In this paper, we used direct numerical simulations of the free water surface in order to examine the statistical properties of the water-wave field beyond the energy spectrum. Our first aim was to check recent predictions of the WT theory about the PDF and intermittency, about the character of correlations of the wave amplitudes and phases. We particularly focused on the question how the effects of discreteness and finite nonlinearity change statistics with respect to the WT closure developed for weak nonlinearities and for a continuous wavenumber space.

Firstly, following [1,2,3] we see formation of a quasi-steady spectrum consistent with the Zakharov-Filonenko spectrum predicted by WT. Secondly, we measured PDF for the wave amplitudes and observe an anomalously large, with respect to Gaussian fields, probability of strong waves. This result is in agreement with recent theoretical predictions of [4,5]. Thirdly, we measure correlations for the amplitudes, phases and phase factors and we observe agreement with predictions of [4,5]. Namely, the amplitude and the phase correlations behave as statistically independent variables, whereas the phases develop strong auto-correlations over the nonlinear time. Note that these properties are fundamental for the WT closure to work, so in a way we provide a numerical validation for the WT approach.

We also find that at each there are two sharp frequency peaks: a dominant one at the linear frequency and a weaker one with a frequency shift arising due to the -mode. Somewhat related to this two-peak frequency structure is the observed time behavior of the phase. We observe calm periods during which the phase oscillates within -wide margins intermittent with sudden phase runs during which it experiences a monotonic change significantly greater than .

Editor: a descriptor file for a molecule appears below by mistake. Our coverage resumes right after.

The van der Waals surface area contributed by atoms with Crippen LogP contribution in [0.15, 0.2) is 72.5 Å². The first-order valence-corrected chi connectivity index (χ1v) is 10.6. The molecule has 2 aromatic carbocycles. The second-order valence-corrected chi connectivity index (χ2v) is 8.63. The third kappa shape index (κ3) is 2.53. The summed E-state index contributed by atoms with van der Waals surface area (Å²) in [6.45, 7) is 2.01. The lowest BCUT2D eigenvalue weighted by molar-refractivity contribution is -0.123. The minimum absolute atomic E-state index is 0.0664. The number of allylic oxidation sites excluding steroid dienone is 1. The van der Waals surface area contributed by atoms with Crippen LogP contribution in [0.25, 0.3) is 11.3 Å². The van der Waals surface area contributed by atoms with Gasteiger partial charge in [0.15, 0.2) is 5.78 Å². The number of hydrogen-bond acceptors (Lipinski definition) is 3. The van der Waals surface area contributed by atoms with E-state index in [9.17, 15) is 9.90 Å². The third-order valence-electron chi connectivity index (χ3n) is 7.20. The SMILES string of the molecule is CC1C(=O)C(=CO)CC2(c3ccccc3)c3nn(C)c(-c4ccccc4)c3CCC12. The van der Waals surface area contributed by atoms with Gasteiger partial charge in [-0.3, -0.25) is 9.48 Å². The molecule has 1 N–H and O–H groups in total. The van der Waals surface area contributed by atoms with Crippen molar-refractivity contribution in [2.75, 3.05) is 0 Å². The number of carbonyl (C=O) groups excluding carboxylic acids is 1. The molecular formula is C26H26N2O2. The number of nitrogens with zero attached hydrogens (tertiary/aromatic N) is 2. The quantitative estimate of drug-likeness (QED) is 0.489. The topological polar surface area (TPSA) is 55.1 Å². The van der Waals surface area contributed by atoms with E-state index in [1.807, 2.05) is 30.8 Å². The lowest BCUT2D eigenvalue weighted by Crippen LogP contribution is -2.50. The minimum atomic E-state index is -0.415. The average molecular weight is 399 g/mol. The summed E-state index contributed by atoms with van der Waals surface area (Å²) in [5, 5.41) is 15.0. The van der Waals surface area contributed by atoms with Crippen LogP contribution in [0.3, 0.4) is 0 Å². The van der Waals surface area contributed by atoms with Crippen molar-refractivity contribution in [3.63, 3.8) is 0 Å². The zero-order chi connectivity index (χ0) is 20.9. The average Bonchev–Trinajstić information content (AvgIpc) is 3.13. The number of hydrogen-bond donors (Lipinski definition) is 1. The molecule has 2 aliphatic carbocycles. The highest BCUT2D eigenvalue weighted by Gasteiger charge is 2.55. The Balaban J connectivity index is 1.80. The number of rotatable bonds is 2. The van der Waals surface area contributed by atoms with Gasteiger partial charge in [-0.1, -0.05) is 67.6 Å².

Finally, we observe that the energy cascade is ``bursty'' in time and is somewhat similar to sporadic sandpile avalanches. We give a plausible explanation of this behavior as an interplay of effects of discreteness and nonlinearity. Because in between of the avalanche discharges the resonances are absent then, at least qualitatively, one can refer to the KAM theory and say that the evolution should remain close to the corresponding integrable case, - the linear system in our case. This picture is supported by a simple analysis of quasi-resonances given in this paper which indicates that there exists a single threshold value of turbulence intensity at the forcing scale separating the no-cascade and unlimited (in ) cascade regimes.

A further numerical study of the avalanche effect is desirable, particularly using a different wavenumber grid and using a more direct method of measuring the turbulent flux and its correlations for different inertial interval points.